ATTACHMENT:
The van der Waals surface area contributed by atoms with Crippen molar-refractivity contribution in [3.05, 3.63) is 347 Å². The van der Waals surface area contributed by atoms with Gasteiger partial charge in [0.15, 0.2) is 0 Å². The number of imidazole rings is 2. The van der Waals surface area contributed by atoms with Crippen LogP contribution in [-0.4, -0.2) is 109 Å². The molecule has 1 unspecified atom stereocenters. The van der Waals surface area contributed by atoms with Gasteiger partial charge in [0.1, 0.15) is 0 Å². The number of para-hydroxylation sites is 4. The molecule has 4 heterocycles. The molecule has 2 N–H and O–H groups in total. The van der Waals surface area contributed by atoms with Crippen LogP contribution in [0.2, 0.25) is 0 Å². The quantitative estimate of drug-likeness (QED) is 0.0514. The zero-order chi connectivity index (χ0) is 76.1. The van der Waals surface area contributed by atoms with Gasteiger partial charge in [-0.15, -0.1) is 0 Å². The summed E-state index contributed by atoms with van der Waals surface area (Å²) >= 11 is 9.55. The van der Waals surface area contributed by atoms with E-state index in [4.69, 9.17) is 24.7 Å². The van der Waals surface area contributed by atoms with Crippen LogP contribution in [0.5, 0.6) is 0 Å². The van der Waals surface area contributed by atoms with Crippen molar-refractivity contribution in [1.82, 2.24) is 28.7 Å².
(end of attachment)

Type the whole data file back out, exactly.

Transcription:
The van der Waals surface area contributed by atoms with Crippen molar-refractivity contribution in [3.05, 3.63) is 347 Å². The van der Waals surface area contributed by atoms with Gasteiger partial charge in [0.15, 0.2) is 0 Å². The number of imidazole rings is 2. The van der Waals surface area contributed by atoms with Crippen LogP contribution in [-0.4, -0.2) is 109 Å². The molecule has 1 unspecified atom stereocenters. The van der Waals surface area contributed by atoms with Gasteiger partial charge in [0.1, 0.15) is 0 Å². The number of para-hydroxylation sites is 4. The molecule has 4 heterocycles. The molecule has 2 N–H and O–H groups in total. The van der Waals surface area contributed by atoms with Crippen LogP contribution in [0.2, 0.25) is 0 Å². The quantitative estimate of drug-likeness (QED) is 0.0514. The zero-order chi connectivity index (χ0) is 76.1. The van der Waals surface area contributed by atoms with Gasteiger partial charge in [-0.15, -0.1) is 0 Å². The summed E-state index contributed by atoms with van der Waals surface area (Å²) >= 11 is 9.55. The van der Waals surface area contributed by atoms with E-state index in [4.69, 9.17) is 24.7 Å². The van der Waals surface area contributed by atoms with Crippen LogP contribution in [0.5, 0.6) is 0 Å². The van der Waals surface area contributed by atoms with Crippen molar-refractivity contribution in [1.82, 2.24) is 28.7 Å².